(AP Photo/Carolyn Kaster)
THE LATEST: On March 30, 2022, a district court judge ruled that our plaintiffs in the case Family Equality v. Azar do not have standing to challenge the Department of Health and Human Services’ (HHS) policy to not enforce legal requirements that prohibit grant recipients from discriminating against program beneficiaries. On August 26, 2022, we filed a brief in the United States Court of Appeals for the Second Circuit urging the court to reverse the March 30th ruling and confirm that our plaintiffs have standing.
In a separate but related lawsuit, we won an important victory on June 29, 2022, when a federal district court vacated the Trump-era rule that would have eliminated the nondiscrimination protections entirely. The order vacates the rule completely, reinstating the nondiscrimination protections first promulgated in 2016.
Trump’s Department of Health and Human Services violated the law when it halted enforcement of existing nondiscrimination protections without providing the public any notice or an opportunity to comment. In November 2019, HHS proposed new rules to weaken the nondiscrimination protections in a broad range of HHS-funded programs. Simultaneously, HHS announced that it would no longer enforce its current nondiscrimination protections that govern HHS grants. HHS violated the law by not providing the public any notice or an opportunity to comment on its refusal to uphold nondiscrimination rules;, by relying on a mistaken legal analysis, and by failing to take into account the harms caused by nonenforcement.
This notice of non-enforcement invites federal grant recipients to deny services and discriminate against individuals —putting already at-risk communities, such as homeless LGBTQ youth, older adults, and foster children, in even greater danger of harm. Potential discrimination could include:
- Federally funded foster care agencies refusing to place children with families because of a host family’s sexual orientation or gender identity, limiting the number of potential homes for kids who need them.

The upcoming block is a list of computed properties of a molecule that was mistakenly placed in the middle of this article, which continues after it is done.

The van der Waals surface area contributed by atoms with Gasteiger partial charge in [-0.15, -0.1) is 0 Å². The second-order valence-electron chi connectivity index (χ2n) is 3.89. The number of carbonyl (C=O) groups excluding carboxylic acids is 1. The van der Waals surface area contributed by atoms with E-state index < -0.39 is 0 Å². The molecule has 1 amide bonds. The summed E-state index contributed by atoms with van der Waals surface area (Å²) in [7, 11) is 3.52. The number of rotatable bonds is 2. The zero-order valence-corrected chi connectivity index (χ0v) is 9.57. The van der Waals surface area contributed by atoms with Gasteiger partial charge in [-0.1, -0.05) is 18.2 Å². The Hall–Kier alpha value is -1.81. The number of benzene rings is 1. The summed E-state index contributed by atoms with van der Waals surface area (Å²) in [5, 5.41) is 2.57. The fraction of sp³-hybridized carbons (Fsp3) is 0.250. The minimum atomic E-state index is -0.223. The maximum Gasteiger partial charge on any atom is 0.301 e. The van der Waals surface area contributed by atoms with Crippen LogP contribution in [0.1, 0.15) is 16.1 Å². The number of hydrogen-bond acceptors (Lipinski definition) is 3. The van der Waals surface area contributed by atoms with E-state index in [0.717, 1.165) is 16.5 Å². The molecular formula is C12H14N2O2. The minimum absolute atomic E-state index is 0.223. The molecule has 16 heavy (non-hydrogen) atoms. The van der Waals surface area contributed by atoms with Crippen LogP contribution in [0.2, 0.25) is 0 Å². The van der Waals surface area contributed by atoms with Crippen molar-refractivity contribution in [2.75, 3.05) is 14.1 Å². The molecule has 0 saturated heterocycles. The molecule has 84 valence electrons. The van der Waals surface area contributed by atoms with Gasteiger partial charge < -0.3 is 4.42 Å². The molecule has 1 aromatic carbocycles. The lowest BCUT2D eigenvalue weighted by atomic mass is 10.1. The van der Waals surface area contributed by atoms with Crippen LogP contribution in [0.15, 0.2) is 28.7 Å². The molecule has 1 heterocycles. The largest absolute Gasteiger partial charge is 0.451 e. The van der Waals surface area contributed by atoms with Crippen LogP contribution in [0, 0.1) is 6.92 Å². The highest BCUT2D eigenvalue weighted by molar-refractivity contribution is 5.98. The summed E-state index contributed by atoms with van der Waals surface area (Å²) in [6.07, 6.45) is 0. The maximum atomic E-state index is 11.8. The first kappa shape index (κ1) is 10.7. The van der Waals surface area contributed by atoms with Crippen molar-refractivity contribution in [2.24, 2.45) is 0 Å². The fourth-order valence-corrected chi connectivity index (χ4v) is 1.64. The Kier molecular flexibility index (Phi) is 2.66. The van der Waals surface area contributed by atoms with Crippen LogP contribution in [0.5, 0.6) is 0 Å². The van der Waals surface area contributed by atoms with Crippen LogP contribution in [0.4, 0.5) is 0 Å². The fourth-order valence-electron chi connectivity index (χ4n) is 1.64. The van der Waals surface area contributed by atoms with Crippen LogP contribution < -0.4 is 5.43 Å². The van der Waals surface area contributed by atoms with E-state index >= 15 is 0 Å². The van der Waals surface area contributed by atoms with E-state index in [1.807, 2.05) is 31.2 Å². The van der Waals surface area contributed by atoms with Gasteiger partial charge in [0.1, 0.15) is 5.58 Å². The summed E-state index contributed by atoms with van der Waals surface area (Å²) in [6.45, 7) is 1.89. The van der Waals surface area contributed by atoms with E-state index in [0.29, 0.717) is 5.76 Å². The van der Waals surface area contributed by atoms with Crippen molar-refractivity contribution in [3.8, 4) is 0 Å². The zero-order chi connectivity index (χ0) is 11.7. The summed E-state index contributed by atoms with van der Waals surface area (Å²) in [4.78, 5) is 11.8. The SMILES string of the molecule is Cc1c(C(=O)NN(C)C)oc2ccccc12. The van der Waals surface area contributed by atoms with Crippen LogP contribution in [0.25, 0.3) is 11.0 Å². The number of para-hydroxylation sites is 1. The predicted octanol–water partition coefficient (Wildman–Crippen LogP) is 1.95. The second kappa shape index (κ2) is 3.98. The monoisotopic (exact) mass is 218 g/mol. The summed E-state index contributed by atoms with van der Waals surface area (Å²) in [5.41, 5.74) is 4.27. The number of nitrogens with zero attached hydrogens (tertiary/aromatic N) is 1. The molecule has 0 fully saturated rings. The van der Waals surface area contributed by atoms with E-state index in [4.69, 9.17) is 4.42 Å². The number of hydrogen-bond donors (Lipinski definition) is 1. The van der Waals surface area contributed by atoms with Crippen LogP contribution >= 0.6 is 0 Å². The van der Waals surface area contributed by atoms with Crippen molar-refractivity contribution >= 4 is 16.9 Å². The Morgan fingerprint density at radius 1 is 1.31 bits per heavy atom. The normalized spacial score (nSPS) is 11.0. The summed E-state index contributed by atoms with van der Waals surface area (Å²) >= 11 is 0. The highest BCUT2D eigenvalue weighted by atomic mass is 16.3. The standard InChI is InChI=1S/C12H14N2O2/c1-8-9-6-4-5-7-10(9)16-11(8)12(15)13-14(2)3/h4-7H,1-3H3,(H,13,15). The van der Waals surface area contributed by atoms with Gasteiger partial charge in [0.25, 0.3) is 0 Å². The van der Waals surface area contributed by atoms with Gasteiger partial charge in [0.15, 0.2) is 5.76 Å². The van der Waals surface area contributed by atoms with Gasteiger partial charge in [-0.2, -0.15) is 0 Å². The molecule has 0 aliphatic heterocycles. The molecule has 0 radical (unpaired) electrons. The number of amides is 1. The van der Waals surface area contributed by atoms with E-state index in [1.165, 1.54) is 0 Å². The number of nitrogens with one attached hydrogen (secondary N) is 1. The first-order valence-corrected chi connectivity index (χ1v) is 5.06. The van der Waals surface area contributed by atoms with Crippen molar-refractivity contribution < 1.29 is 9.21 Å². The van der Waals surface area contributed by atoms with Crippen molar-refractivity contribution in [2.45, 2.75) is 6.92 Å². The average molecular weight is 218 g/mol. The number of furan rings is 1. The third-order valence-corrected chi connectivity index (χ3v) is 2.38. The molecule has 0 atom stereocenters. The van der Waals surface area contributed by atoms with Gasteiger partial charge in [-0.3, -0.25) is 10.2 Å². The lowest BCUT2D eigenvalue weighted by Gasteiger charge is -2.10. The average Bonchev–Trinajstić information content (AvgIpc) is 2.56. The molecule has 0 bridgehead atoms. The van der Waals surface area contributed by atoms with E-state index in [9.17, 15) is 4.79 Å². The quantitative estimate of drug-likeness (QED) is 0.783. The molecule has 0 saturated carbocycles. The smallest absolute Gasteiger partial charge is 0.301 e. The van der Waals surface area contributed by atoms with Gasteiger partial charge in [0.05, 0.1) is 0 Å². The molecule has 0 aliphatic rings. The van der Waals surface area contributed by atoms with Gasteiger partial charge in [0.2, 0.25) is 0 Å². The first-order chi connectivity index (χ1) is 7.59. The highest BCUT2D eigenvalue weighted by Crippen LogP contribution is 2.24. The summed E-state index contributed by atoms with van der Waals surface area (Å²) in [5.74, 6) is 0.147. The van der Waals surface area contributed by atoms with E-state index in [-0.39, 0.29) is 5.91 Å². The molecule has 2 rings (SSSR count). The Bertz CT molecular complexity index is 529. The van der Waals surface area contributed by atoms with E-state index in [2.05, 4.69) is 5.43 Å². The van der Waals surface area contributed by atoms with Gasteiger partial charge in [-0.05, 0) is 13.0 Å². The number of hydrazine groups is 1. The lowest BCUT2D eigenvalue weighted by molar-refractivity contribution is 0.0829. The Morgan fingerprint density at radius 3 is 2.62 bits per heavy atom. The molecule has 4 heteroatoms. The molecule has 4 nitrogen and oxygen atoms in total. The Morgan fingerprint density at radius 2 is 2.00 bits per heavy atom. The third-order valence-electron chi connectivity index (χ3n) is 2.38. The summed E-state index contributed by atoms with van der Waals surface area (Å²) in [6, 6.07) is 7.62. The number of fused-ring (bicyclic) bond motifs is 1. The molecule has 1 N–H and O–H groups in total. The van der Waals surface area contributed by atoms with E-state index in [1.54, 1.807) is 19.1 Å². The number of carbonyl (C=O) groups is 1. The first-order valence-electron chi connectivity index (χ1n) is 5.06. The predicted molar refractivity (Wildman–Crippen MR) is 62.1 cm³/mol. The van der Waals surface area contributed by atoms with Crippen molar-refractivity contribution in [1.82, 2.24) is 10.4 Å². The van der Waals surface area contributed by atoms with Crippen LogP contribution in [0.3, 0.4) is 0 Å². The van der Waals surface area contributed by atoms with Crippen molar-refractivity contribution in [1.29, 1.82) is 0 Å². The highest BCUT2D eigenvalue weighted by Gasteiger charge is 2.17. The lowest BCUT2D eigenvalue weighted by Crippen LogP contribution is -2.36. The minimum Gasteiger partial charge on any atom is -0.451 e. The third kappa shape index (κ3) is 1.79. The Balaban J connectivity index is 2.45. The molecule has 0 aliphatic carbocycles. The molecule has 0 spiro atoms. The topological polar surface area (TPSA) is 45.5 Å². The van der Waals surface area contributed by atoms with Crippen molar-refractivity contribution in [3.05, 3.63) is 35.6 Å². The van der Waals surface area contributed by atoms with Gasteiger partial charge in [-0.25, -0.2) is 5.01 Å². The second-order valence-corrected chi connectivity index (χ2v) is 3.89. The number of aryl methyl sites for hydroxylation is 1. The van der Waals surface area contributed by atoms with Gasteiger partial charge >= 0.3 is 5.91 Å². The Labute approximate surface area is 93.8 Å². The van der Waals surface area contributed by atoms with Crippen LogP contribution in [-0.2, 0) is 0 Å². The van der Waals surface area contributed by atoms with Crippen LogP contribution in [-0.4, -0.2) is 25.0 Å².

- Child welfare agencies and homelessness service providers engaging in abusive and discriminatory practices, including verbal and physical abuse, conversion therapy, and forced services that invalidate one’s sexual orientation or gender identity.
- Adult daycare providers denying services to transgender individuals.
“The Trump administration’s unlawful abandonment of anti-discrimination protections signals to federal grantees that they can freely discriminate without repercussion. Especially now, we are proud to stand alongside our partners to protect vulnerable people from the Trump administration’s decision to subsidize discrimination with taxpayer dollars.”
– Anne Harkavy, Democracy Forward Former Executive Director
As the COVID-19 pandemic continues to spread rapidly throughout the U.S., LGBTQ individuals of all ages are even more vulnerable to the Trump administration’s illegal action. Students, whose colleges and universities have shut down housing to prevent virus transmission, may be discriminated against when seeking shelter through HHS-funded homelessness programs. Older adults could be vulnerable to providers that subject them to harassment or refuse to offer services, such as home-delivered meals, on the basis of sexual orientation or gender identity, at a time when senior centers are shutting down in major metropolitan centers to help combat spread.
Alongside Lambda Legal, we’re representing Family Equality, True Colors United, and SAGE in this challenge to HHS’ unlawful, harmful action which implicitly permits grantees to discriminate when providing critical services. The case was filed on Thursday, March 19, 2020, in the United States District Court for the Southern District of New York.
Last updated: August 29, 2022